Dandelion perfects "bean-to-bar" chocolate

I’ll admit, my chocolate eating habits have traditionally followed the “put-as-much-of-it-in-your-mouth-as-possible” rather than the “sit-back-and-savor-it” philosophy, but I’ll blame that on the fact that not all chocolate deserves to be savored.

Dandelion Chocolate prides itself on being a chocolate you’ll want to really taste. They are a bean-to-bar, small batch kind of company, which means they are one of the unique chocolatiers that actually makes their own chocolate from start to finish, starting with sourcing and roasting their own cacao beans, and they do it all in an intimate space right on Valencia Street.

Beans are hand sorted and stored in a temperature-controlled room at Dandelion Chocolate Factory. 

Dandelion Chocolate keeps their ingredient list incredibly simple – just cocoa beans and pure cane sugar, so the unique flavors of the chocolate really stand on their own. Their signature product is a variety of single origin bars – meaning the chocolate bars feature one variety of cacao harvested in one region. Especially when sampled back to back, the distinct flavors from each regional bean really shine. The Madagascar bar is delightfully fruity. The Guatemalan bar is nutty with hints of caramel. The Venezuelan bar will remind you a little of gingerbread. You get the idea.

Dandelion has an impressive spread of fun desserts and treats to nibble and sip in its cafe.

The company sources its cacao from locales such as Ecuador, Guatemala, the Dominican Republic, Papua New Guinea and Madagascar, and works closely with farmers to make sure working conditions are good and bean quality is high. Every part of the chocolate making process is visible from the café, from the glass-walled temperature controlled back room where the beans are hand sorted and stored, to the various whirring machines where the beans are then roasted and ground – all in all, a multi day project from start to finish. After making its way through the various machines, the chocolate is carefully poured into bars, hand wrapped in foil, and finally packaged in a thick gold printed paper whose polished presentation hints at the decadence inside.

Dandelion also has an in-house pastry chef. 

But Dandelion Chocolate doesn’t stop at just the total transparency in their methods. One thing that makes them more than just a chocolate shop is their focus on education. For the chance to don a hair net and get a closer look at the chocolate making process, Dandelion Chocolate does offer free 30 minute tours of their factory, though the tickets notoriously get snatched up months in advance. However, for anyone more than just mildly curious about chocolate making, Dandelion also offers in-depth classes in the shop. Their Chocolate 101 course is an intro to chocolate making and Chocolate 201 provides the opportunity to actually make your own small batch of chocolate from start to finish – both offer plenty of chances to taste chocolate in every phase of preparation. There is even a class for the young aspiring chocolatiers aged 7-12.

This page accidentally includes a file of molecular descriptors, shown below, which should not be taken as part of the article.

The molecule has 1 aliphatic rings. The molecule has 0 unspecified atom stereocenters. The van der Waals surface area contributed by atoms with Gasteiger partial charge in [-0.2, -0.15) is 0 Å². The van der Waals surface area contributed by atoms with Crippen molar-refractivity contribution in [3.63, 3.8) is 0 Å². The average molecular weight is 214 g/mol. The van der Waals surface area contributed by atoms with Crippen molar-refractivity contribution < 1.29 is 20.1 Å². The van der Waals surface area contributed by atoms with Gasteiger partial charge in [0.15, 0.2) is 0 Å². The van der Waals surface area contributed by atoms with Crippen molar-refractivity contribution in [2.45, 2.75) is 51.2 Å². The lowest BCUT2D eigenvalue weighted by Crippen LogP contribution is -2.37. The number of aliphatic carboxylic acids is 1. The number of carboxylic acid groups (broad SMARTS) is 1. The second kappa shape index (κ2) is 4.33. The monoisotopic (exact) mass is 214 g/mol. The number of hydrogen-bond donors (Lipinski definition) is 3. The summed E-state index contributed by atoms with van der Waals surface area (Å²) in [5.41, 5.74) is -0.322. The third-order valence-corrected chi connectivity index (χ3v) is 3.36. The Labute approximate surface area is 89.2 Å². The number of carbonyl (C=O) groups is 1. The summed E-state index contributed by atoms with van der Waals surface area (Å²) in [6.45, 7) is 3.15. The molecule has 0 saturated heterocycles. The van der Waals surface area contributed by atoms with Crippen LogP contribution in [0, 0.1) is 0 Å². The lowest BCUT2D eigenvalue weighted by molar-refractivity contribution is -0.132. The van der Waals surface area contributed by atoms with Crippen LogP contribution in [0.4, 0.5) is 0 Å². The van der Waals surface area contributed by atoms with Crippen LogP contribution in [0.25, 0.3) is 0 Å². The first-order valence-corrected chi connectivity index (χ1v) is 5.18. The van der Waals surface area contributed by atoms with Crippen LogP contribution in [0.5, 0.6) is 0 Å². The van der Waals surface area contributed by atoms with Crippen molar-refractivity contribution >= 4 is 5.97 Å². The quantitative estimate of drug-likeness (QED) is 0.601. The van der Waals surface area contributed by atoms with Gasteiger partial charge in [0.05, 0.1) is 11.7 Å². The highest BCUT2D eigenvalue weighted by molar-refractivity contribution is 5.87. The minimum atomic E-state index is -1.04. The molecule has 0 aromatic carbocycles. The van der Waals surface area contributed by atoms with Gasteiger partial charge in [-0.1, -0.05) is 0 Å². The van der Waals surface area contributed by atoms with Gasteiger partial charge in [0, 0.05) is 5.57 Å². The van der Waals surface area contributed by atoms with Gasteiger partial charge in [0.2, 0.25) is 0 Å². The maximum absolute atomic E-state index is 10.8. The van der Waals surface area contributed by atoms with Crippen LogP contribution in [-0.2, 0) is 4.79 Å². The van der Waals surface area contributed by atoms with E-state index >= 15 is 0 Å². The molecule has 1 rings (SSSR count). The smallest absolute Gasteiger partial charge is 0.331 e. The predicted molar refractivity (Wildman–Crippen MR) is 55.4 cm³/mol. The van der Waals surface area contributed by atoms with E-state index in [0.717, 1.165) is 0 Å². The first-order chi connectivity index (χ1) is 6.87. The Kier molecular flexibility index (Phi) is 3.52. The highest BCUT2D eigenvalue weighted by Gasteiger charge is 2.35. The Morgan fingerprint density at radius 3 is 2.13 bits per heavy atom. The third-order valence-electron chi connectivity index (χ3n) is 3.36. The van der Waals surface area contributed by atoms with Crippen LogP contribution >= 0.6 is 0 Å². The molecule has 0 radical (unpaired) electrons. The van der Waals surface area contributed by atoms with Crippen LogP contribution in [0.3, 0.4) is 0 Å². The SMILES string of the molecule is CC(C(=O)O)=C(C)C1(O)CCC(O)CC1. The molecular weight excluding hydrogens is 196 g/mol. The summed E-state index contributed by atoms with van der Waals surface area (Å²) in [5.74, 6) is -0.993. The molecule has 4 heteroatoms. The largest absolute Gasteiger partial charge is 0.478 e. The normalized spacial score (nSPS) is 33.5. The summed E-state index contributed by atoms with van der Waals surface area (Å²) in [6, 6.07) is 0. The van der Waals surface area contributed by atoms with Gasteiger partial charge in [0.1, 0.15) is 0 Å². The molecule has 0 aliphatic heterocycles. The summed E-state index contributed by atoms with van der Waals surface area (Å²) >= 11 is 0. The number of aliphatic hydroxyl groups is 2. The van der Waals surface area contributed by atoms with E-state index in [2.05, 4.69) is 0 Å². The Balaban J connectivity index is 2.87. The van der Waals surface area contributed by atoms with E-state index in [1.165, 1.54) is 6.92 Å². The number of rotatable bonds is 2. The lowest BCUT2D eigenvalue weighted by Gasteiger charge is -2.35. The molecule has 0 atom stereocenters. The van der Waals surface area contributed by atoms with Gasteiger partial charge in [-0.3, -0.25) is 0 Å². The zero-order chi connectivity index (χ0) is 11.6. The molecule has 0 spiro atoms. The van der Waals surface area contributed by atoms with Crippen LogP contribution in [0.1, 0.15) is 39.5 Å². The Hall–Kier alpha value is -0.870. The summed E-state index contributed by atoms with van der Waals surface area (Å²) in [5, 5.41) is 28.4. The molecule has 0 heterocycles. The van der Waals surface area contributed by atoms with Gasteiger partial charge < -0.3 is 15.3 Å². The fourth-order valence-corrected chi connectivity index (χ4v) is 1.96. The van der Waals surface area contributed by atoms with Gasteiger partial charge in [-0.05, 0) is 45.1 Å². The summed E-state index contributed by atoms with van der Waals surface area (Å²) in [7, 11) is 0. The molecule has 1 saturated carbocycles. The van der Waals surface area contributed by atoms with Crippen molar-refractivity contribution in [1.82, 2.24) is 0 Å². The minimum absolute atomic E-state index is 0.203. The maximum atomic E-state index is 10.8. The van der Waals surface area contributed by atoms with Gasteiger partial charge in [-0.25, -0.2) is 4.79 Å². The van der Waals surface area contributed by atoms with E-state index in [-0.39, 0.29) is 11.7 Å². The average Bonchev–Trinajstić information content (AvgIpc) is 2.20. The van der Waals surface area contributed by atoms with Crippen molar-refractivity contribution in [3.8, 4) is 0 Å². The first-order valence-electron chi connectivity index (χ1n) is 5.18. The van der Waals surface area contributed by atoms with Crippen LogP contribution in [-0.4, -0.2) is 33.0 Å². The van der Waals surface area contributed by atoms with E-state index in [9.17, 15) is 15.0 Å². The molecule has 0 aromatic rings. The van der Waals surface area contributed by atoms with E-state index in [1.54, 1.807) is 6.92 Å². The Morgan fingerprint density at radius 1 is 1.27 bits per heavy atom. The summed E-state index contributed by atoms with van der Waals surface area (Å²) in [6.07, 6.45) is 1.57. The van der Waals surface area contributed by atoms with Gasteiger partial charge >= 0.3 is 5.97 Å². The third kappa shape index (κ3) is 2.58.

Every part of the chocolate-making process is visible from the café.

Tickets are available for purchase on their website. In addition to witnessing the magic of chocolate being made, you’ll want to peruse the impressive spread of fun desserts and treats to nibble and sip in the cafe. Sit on at one of the tables and enjoy something that their in-house pastry chef has prepared, like the giant Papua New Guinea S’more on a homemade graham or the Brownie Bite Flight that lets you taste the unique nuances of the different regions in three different distinctly flavored brownies.You can even drink your chocolate. The iced coffee is infused with chocolate nibs that give it a subtle chocolate undertone, and the house mocha is a crowd favorite. And if you get a hot chocolate, don’t skimp on the house made marshmellows. Then sit back and enjoy yourself. You’ll want to savor all of it.

Tip: Dandelion is always sourcing and testing new beans to produce new, unique flavors. Follow their Twitter or Facebook accounts to stay up to date on new bars, limited edition tastes and seasonal café items.

Dandelion Chocolate Factory sources its cacao from locales such as Ecuador, Guatemala, the Dominican Republic, Papua New Guinea and Madagascar.

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